Springwatch star Chris Packham addresses Buxton conference to call for united front against wildlife crime

Chris Packham addresses delegates at the wildlife crime conference, held at the Lee Wood Hotel in Buxton. Photo: Rod Leach.
Chris Packham addresses delegates at the wildlife crime conference, held at the Lee Wood Hotel in Buxton. Photo: Rod Leach.
  • Buxton hosts first-ever UK conference on wildlife crime
  • Keynote speech delivered by Springwatch presenter and conservation activist Chris Packham
  • Calls for a united front against the growing problem blighting the countryside

The UK’s first-ever conference to tackle countryside crime was hosted in Buxton last weekend.

Around 120 delegates, representing all major wildlife conservation bodies and societies, convened in the town to show a united front against the growing problem of wildlife persecution and crime on farms and countryside across the country.

Springwatch presenter and conservation activist, Chris Packham, gave the keynote speech, in which he called for united action to stand up against the growing losses of the UK’s natural world.

He told the Advertiser: “When something as remarkable as this conference occurs, when a lot of angry, motivated and determined people come from all parts of the country, then it is the start of something.”

Addressing the conference at the Lee Wood Hotel on Saturday, he said: “We are the people who know what’s happening, many in the wider society don’t. Let’s empower them to be our eyes and ears.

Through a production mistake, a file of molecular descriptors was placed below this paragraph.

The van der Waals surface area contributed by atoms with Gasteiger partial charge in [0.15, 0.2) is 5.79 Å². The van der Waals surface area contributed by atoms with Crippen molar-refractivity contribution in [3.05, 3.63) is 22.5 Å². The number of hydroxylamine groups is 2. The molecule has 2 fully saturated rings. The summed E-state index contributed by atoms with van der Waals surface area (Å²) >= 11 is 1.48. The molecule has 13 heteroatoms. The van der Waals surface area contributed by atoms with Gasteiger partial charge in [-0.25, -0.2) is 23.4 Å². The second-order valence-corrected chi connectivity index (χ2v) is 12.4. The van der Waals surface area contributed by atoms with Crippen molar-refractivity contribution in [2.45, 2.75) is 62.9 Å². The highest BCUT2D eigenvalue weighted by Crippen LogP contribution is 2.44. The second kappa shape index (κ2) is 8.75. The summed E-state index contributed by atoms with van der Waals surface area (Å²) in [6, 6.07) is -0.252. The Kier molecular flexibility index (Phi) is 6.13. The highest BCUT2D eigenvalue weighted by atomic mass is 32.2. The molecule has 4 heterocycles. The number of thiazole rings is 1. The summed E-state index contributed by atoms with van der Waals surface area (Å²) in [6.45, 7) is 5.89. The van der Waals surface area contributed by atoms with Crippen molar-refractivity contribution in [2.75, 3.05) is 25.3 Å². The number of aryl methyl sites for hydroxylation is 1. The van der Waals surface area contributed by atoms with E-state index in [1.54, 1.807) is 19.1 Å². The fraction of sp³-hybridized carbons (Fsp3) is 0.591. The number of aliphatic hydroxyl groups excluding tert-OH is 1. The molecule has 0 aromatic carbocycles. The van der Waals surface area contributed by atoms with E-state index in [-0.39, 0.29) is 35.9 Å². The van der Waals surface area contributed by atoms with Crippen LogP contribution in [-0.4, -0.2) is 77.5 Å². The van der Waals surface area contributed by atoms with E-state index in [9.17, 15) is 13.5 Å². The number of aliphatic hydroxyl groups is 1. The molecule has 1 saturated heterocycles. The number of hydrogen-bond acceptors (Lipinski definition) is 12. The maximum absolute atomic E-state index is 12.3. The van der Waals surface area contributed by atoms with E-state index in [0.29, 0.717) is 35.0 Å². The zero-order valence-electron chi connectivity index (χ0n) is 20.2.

“We know the enormity of the destruction that happens every day. Let’s help them believe they can do something, they can tell us about it when they see it happening, they can come and join us out in the fields.”

TV presenter Chris Packham destroys an oil painting of John Constable's 'The Haywain'. Photo: Rod Leach.

TV presenter Chris Packham destroys an oil painting of John Constable's 'The Haywain'. Photo: Rod Leach.

To illustrate his point, the TV presenter destroyed an oil painting of John Constable’s ‘The Haywain’.

He commented: “If this were actually taking place to one of our nation’s national treasures there would be a widespread outcry, I’d be arrested, but when our wild creatures are abused, killed, trapped or their habitat destroyed as happens everyday, there is hardly a word said or reported.”

Derbyshire Police Crime Commissioner Alan Charles addressed the conference and reassured delegates that wildlife crime was high on his agenda.

Among the many local and national groups represented on the day were The Badger Trust, The Royal Society for the Protection of Birds, League Against Cruel Sports and the RSPCA.

When something as remarkable as this conference occurs, when a lot of angry, motivated and determined people come from all parts of the country, then it is the start of something.

Chris Packham